Therapeutic ex vivo T-cell expansion is limited by low rates and T-cell products of limited functionality. Here we describe a system that mimics natural antigen-presenting cells (APCs) and consists of a fluid lipid bilayer supported by mesoporous silica micro-rods. The lipid bilayer presents membrane-bound cues for T-cell receptor stimulation and costimulation, while the micro-rods enable sustained release of soluble paracrine cues. Using anti-CD3, anti-CD28, and interleukin-2, we show that the APC-mimetic scaffolds (APC-ms) promote two- to tenfold greater polyclonal expansion of primary mouse and human T cells compared with commercial expansion beads (Dynabeads). The efficiency of expansion depends on the density of stimulatory cues and the amount of material in the starting culture. Following a single stimulation, APC-ms enables antigen-specific expansion of rare cytotoxic T-cell subpopulations at a greater magnitude than autologous monocyte-derived dendritic cells after 2 weeks. APC-ms support over fivefold greater expansion of restimulated CD19 CAR-T cells than Dynabeads, with similar efficacy in a xenograft lymphoma model.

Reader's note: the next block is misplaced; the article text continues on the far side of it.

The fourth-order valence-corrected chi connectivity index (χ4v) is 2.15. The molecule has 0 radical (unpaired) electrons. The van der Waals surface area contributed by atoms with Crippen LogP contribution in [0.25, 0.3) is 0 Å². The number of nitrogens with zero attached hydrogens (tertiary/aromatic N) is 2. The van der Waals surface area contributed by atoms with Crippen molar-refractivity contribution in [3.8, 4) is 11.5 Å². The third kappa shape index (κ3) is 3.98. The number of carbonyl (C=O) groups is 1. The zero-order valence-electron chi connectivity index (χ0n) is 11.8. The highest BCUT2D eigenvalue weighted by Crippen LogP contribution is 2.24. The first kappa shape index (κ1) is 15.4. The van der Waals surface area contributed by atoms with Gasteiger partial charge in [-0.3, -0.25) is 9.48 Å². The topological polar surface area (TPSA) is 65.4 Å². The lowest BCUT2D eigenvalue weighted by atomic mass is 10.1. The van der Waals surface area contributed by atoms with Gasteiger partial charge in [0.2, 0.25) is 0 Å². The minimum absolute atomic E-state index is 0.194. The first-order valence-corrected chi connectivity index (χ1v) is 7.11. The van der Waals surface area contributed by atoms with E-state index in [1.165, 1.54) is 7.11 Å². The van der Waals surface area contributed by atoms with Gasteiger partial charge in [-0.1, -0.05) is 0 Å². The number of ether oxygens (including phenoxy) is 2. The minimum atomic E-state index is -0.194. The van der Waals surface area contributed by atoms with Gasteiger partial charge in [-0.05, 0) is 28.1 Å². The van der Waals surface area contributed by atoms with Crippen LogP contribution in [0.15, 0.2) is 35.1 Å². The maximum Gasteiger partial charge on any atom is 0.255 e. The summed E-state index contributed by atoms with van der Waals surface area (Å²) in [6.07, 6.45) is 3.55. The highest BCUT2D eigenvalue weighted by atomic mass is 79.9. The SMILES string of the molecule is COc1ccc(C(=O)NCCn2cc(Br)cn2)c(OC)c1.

The publications shown here are the articles indexed by PubMed, not the complete list of the lab's publications.
Congrats to David and team on their recent publication in Nature Communications! Here, they utilized antigen presenting cell-mimetic scaffolds to tune CAR T-cell product functionality by controlling the precise level of stimulation during T-cell activation to accommodate individual differences in the donor cells. Check out the publication here: Enhancing CAR-T cell functionality in a patient-specific manner